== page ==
"I didn't know the exact steps"

"I was 40 when I had my first mammogram, and I had really only heard what it would be like from what my mom shared. I knew what would generally happen, but I didn't know the exact steps for it. I did know the technician would need to view all angles of my breast–which did happen. I was nervous because I thought it would be painful; it was a little uncomfortable, but not really painful. The technician was very gentle and extremely friendly, which helped me relax." - Mara

"It was only a little uncomfortable"

"I was nervous, but I found out that my neighbor Jackie did mammograms at the hospital by me. When I made my appointment, I requested Jackie and told the woman scheduling the appointment that I'm a friend of hers. I remember the woman said, "Jackie is the best! She does all of the staff's mammograms!" That made me feel great.

Jackie was indeed awesome; it was only a little uncomfortable. I have dense breasts and also had an ultrasound. I've had a few now, and the only bad thing about them is it takes a whole freaking day. The waiting for the results is a little nerve-wracking too." - Elizabeth

"The waiting room felt like I could be at a spa"

"I was sent for a mammogram at 36 following an annual check-up with my gynecologist. My mom had just survived breast cancer and my paternal grandmother had survived it once but died of metastatic disease 30 years later.

I remember thinking the waiting room felt like I could be at a spa. We were all wearing ill-fitting robes and thumbing through magazines–but we were distracted and definitely not looking forward to a massage.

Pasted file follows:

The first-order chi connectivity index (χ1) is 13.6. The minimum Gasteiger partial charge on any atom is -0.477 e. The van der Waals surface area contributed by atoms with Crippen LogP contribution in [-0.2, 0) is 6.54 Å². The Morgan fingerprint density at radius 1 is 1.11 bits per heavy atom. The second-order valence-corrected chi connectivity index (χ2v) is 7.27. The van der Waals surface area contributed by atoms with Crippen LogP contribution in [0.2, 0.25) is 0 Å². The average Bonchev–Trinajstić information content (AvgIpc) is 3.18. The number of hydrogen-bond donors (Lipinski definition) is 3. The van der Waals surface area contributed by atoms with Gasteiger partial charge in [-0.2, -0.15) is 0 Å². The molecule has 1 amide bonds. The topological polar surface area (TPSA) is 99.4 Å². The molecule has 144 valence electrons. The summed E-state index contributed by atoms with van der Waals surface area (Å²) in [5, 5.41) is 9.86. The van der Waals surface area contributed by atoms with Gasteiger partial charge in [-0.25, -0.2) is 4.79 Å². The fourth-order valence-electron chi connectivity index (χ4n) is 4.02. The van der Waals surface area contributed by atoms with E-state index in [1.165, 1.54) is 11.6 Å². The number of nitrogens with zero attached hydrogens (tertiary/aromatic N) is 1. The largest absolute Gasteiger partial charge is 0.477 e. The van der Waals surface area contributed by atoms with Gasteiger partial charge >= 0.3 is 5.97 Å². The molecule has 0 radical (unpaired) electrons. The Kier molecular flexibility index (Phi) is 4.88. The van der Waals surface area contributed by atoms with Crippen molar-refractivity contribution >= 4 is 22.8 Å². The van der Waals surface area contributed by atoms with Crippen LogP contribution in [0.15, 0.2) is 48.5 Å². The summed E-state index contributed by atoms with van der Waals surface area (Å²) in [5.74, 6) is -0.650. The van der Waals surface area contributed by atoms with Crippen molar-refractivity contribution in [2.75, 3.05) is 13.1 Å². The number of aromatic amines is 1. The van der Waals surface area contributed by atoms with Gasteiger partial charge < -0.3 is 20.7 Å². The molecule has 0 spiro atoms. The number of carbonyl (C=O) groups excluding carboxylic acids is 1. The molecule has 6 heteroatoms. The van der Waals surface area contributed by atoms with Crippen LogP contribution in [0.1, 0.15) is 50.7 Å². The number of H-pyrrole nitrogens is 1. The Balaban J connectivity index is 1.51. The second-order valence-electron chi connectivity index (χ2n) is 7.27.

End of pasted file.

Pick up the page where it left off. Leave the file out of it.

I wasn't scared–until I was called back for a second scan. The technician just stated simply that she needed to take more images. I was worried. I remember being upset that she didn't acknowledge that I was probably terrified. I've had a few more mammograms since, and I'm still waiting for an empathetic technician." - Susanna*

(Related: 5 Simple Ways to Reduce Your Breast Cancer Risk)

"I felt a lump–but I was not scared."

"I had my very first mammogram when I was about 23, and not because that is routine, but because I felt a lump. I was not scared at all–I thought absolutely nothing about it. I did not for a second think I had breast cancer. But it was so uncomfortable. My breasts were smashed in a cold, hard machine and pushed by a tech who treated them as just a body part. While they are, they are still private to me! I found this a little awkward.

My doctor told me I had "lumpy breasts" and to always do self-checks; I left still not thinking about breast cancer even though my grandmother had it when I was 5. (Related: The Latest Science On Your Breast Cancer Risk, Explained By Doctors.)